Album: Out of Exile
Chris Cornell - vocals
Tom Morello - guitars
Tim Commerford - bass
Brad Wilk - drums
Audioslave is the first real "supergroup" of the millenium. The band is a union composed of former Soundgarden vocalist Chris Cornell and former Rage Against the Machine members Tom Morello, Tim Commerford, and Brad Wilk. Their self titled debut in 2002 gave us a few memorable songs such as "Like A Stone", "I Am the Highway", and "Cochise", but the critics found themselves begging for more of Soundgarden and RATM, as though the band caused people to think back rather than look ahead. Their new album "Out of Exile" is their second studio album to be released. I am a fan of Audioslave, but I will try to make this as unbiased as possible.
I realize there is already a review for this, but I thought I'd make my own for the record.
1. Your Time Has Come - 4:15
2. Out of Exile - 4:51
3. Be Yourself - 4:39
4. Doesn't Remind Me - 4:15
5. Drown Me Slowly - 3:53
6. Heaven's Dead - 4:36
7. The Worm - 3:57
8. Man or Animal - 3:53
9. Yesterday to Tomorrow - 4:33
10. Dandelion - 4:38
11. #1 Zero - 4:58
12. The Curse - 5:09
1. Your Time Has Come - This track opens the album with a force very similar to that of "Cochise" on the first Audioslave album. The guitar comes in with a distorted riff that is simple, yet makes one yearn to learn it. The catchy bassline carries Chris' vocals perfectly and the drums compliment both vocals, guitars, and bass well. The lyrics are about people who have all died before they had to, or so Chris feels. Tom Morello gives another one of his effected solos and then an interlude which has Brad helping Chris build to the final chorus. This song reminds me of "Cochise" a little too much however. The bassline for the verse seems a bit similar to me, and that makes this song just not appeal to me as much. While the entire song is very catchy, I wish that they weren't using this one as a single because some people might note that it does seem to sound similar to "Cochise" and they may feel cheated. This song is a bit too much like "Cochise" to me.
2. Out of Exile - The title track opens with a simple intro by Tom and moves onto the riff that will become the chorus, which is very powerful. During the verse, Tom plays a simple bit, but what catches the ear is Tim's bassline. You hear it more than Tom, and it keeps the mood of the song perfectly. Chris seems to be singing about his life being saved by a woman, and judging from the lyrics, it sounds as if she has cleansed him. This could be in reference to his wife, and he does a good job of expressing how beautiful he finds salvation, if my interpretation is correct. The solo is what caught my attention right off the bat. Tom finally gives us a more complex solo on an album, theory wise, for the first time in about 10 years. You'll hear more solos like this on the album, which is a very nice thing to hear after so many solos of nothing but effects.
3. Be Yourself - The first single off of the album and, in my opinion, a bad choice. It reminds me of a few U2 songs I've heard down the road and the lyrics just don't appeal to me. The bassline is fine, and the intro gives you a general idea of the mood. Chris tells of people and those who have done the exact opposite of what they have done. For example, the lyrics "someone gets excited
in a chapel yard/ catches a bouquet/ another lays a dozen white roses on a grave" state that one person is celebrating life, while the other mourns a death. I'm not sure how to interpret how this all is summed up to "be yourself" because in these situations, you may not be who you usually are. Possibly, he means to say that we should be who we are in all situations, but then again, my interpretation is my own and may not be anywhere close as to what Chris' is. The solo is typical Morello, effected. He uses dynamics wisely and makes it fit the mood. I've never liked this track and I don't feel like this represents the entire album well at all.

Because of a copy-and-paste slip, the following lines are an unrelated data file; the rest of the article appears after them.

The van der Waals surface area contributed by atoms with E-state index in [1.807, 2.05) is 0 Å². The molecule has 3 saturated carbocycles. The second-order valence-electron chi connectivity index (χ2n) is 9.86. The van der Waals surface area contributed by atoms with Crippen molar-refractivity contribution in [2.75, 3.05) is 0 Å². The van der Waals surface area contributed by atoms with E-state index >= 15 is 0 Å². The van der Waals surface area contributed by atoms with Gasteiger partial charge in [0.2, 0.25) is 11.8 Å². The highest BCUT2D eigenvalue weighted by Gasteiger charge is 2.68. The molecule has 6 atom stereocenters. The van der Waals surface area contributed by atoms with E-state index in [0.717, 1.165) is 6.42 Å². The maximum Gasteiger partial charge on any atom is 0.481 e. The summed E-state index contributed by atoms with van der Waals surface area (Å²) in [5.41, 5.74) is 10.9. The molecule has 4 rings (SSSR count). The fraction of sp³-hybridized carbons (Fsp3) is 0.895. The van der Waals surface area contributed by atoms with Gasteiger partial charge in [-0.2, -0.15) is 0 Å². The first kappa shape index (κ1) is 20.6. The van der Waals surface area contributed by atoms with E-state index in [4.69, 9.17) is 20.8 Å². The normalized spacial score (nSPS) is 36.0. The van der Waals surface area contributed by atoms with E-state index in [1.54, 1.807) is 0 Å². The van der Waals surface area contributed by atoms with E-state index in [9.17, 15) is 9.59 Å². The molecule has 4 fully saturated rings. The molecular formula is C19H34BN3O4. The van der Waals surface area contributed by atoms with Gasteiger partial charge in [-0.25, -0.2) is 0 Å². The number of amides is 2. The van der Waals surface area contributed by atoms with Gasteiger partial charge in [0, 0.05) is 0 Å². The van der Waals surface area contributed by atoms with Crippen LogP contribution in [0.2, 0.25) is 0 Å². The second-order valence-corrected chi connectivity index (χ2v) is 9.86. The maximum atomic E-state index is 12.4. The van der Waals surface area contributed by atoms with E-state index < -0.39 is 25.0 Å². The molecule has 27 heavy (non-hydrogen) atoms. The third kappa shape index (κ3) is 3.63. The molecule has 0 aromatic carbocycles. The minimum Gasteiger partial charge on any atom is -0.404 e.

4. Doesn't Remind Me - A clean guitar opens this track and we are met with Chris singing about things that let him relax because they don't remind him of anything bad. The drums accompany the guitar well, and Tim's bassline is very rhythmic and catchy. It's a very upbeat song and it's pleasant to listen to when you feel like mellowing out. There is a short interlude where Chris sings softly and Tim's bassline gives you the impression that something is building up, and then it comes. Tom solos and it's beautiful to me. It's the perfect solo to the tone of the song, and it's not so heavy laden with effects so that it's impossible to learn. It's a blues based solo that gets very fast near its close. It's a good track and one of my favorite songs by Audioslave. Only thing I didn't like is how Chris sings the interlude before the solo. It sounds like his voice is cracking, and if he meant it to, it could have been better.
5. Drown Me Slowly - This song catches me in the beginning with its obvious hard rock guitars and upbeat drumming. The lyrics are something to try and interpret. I'm not even sure how to try, so I won't to save you all a load of anguish. The guitar is very hard rock and it's comforting for a while until the solo. The solo gives us the same scratching effect used in such RATM songs such as "Bullet in the Head" and "Bulls on Parade" until he phases and a faster, more challenging part arises. The bassline is upbeat and supports everything perfectly, as Tim always seems to accomplish. There is an interlude where Chris sings "Don't let them bring you down/ You'll leave a better world than you found" which is nice and mellow for a while and then it goes back to the chorus. The song is a favorite for many critics, and if it wasn't for the scratching, I'd love to listen to it more.